Friday, November 26, 2010

Rising cost of health care

Many people are worried about the rising cost of health care. The insurance agent tell them that the solution is to buy private shield insurance. This is bad advice, especially for people who have a tight budget and do not have sufficient savings for their retirement.

My reasons are explained in several FAQs that can be found in my website, You can search for them by using the keyword "Shield" or "health".

The insurance agents tend to exaggerate the need frequency and high cost of medical treatment to get people to buy private shield. Here are the reasons why you should avoid spending this money:

  • Young people have a low incidence of serious illness
  • If it happens, they can be treated at a low cost in a subsidized ward or will be paid by the employer
  • By buying private shield, you have to pay a higher premium and a higher co-payment for treatment
  • There is the risk of the claim under private shield being rejected due to non-disclosure or exclusion. You can read a few stories of rejected claims in my website. 

The cost of health care can increase 5 to 15 times for older people. If the buy private shield, the cost can be 2.5 to 4 times of Medishield. To keep the cost at a more manageable level, the elderly people insure under Medishield and pay a lower premium and a lower co-payment when they are hospitalised.

Private shield should only be bought by people who are wealthy and have more than enough savings for their retirement, and want to have the choice of their own doctor, and do not mind paying a higher premium and higher co-payments.

Tan Kin Lian


poo said...

mr tan can i ask you if private shield integrated with cpf medishield simply means a private shield am i rite?

when you mention medishield, you are purely refering to the cpf basic medishield and premium deduction is 100% deducted by cpf board rite?

C H Yak said...

Cost is one thing. Time is the other. The procedure of having to get Polytechnic referral and long waiting time for appointment to see doctors at hospitals is a big hassle.

You wait at Polyclinic. You wait for appointment, usually 1.5 month later. On day of appointment, you wait again, whether you are early, on-time or late.

Time is also an indirect "cost" to patients.

MM Lee only admitted it recently at 40th anniversary dinner of Hewlett-Packard.

He emphasised that "to stay ahead of the curve, a stable society is necessary - one where it is 'easy to go to school and come back, easy to go to the hospital and come back". But I ask, “What are we doing to achieve this?”.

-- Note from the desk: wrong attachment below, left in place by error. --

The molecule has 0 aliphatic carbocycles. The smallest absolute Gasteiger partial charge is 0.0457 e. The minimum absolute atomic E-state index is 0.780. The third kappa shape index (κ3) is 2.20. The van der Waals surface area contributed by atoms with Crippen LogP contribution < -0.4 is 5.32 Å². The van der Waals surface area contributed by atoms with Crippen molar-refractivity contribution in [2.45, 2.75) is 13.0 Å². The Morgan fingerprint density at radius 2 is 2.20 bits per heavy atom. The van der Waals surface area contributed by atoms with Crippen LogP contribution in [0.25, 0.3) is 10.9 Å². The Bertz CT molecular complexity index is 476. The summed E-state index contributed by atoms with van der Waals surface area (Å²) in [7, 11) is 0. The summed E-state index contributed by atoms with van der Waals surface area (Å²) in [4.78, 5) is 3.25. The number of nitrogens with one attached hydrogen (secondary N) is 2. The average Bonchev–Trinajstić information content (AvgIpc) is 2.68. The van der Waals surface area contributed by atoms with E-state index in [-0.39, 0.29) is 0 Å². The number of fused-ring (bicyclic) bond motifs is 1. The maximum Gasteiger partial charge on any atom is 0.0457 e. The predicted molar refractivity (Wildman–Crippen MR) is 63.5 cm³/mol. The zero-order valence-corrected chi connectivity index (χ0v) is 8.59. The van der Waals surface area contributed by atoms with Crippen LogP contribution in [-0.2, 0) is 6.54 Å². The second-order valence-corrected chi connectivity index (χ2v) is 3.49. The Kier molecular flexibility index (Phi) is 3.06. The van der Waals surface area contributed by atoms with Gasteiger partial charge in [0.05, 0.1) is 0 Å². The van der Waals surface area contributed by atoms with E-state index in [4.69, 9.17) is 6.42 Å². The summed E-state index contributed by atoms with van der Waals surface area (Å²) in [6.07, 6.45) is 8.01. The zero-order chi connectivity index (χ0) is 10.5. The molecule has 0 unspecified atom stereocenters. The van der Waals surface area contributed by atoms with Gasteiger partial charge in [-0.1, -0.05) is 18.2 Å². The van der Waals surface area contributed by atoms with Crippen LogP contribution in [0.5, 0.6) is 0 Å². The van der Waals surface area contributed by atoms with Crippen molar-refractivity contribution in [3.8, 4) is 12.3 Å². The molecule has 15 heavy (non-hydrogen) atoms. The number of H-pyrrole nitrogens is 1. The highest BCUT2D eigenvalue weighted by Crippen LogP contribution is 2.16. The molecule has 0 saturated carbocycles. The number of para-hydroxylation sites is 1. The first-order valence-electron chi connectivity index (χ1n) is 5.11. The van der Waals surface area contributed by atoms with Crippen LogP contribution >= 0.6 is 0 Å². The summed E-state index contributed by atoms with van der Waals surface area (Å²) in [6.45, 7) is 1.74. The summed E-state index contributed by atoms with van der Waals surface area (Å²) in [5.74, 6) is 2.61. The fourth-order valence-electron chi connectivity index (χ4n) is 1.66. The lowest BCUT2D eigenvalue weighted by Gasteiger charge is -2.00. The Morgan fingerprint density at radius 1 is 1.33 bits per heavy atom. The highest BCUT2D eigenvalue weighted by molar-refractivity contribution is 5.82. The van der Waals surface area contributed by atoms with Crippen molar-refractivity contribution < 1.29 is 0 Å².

Redstar said...

Government must provide free medical treatment to people above 50 yrs and those unemployed because of foreign manpower influx.

They must collect more taxes from the ultra-rich, re-implement estate duty tax, increase corporate tax for businesses with exceptional bumper harvest/ profits not contributed by business efficiency & improved productivity, in particular from profits derived by asset/ financial speculation & creative accounting.

They must gradually phase out 7% GST. Capital gains tax must be imposed on gains above a certain amount eg. SGD 1 million per year.

Will this Govt do more for needy citizens? Or will it wait for the next Govt to take over this task? A task which is likely to irk the super wealthy and ultra elites of SG.

Vincent Sear said...

I don't think exclusion clauses and non-declaration rejection of claims are unfair practices on the part of insurers.

1. Exclusion clauses are stated at the outset. These are risks uninsurable at the premium, some risks may be deemed outright uninsurable at whatever premium.

2. Non-declaration of known pre-existing condition is oversight or even dishonesty on the part of the insured, not the insurer. Insurers are not saints, I agree, they run a business for profit. Neither can insured be assumed to be angels too. Some may try to unperpay.

For class C, there shouldn't be any need to buy a private shield. Basic Medishield and Medisave should be sufficient, and in very rare cases of hefty medical costs incurred by lower or no-income group, there's Medifund.

For the higher classes, a private shield may act as an umbrella cover. That's is, you don't rely on the private shield alone, you have Medishield (funded through CPF) and a private shield (funded in cash if you can afford it).

The dual-policy umbrella effect is that most whatever not covered (itemised limits, deductibles, co-insurance) by Medishield can be claimed from the private shield.

The recent high profile case with dual-policy claiming is none other than the Minister for Health Khaw Boon Wan himself. I understand that he ended up paying S$8 on hospitalisation and surgery that I estimate to cost about S$30,000.

I'm not saying Medishield or private shield is better, or advocating to buy both. It varies and depends on individual circumantances and objectives.

In fact, I was surprised to learn that Minister Khaw has private shield insurance. Rich folks with millions in bank accounts don't need insurance. Paying small premiums for insurance is based on the principle of pooling and covering big risks that individuals on their own can't afford by themselves on their own.

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